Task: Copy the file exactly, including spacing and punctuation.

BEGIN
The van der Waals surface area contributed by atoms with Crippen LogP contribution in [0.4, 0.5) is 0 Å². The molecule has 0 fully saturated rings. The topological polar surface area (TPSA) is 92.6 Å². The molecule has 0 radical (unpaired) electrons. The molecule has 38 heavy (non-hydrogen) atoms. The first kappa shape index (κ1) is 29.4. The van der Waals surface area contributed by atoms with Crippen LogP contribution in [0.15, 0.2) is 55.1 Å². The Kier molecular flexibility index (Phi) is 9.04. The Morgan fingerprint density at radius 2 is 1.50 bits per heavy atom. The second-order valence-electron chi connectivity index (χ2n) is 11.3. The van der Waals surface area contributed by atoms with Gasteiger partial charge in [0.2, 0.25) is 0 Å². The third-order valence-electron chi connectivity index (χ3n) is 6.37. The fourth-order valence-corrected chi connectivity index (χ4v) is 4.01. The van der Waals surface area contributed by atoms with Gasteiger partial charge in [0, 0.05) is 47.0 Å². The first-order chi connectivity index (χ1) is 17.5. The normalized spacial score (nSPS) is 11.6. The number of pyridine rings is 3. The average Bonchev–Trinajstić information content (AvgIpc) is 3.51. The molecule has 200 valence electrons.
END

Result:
The van der Waals surface area contributed by atoms with Crippen LogP contribution in [0.4, 0.5) is 0 Å². The molecule has 0 fully saturated rings. The topological polar surface area (TPSA) is 92.6 Å². The molecule has 0 radical (unpaired) electrons. The molecule has 38 heavy (non-hydrogen) atoms. The first kappa shape index (κ1) is 29.4. The van der Waals surface area contributed by atoms with Crippen LogP contribution in [0.15, 0.2) is 55.1 Å². The Kier molecular flexibility index (Phi) is 9.04. The Morgan fingerprint density at radius 2 is 1.50 bits per heavy atom. The second-order valence-electron chi connectivity index (χ2n) is 11.3. The van der Waals surface area contributed by atoms with Gasteiger partial charge in [0.2, 0.25) is 0 Å². The third-order valence-electron chi connectivity index (χ3n) is 6.37. The fourth-order valence-corrected chi connectivity index (χ4v) is 4.01. The van der Waals surface area contributed by atoms with Gasteiger partial charge in [0, 0.05) is 47.0 Å². The first-order chi connectivity index (χ1) is 17.5. The normalized spacial score (nSPS) is 11.6. The number of pyridine rings is 3. The average Bonchev–Trinajstić information content (AvgIpc) is 3.51. The molecule has 200 valence electrons.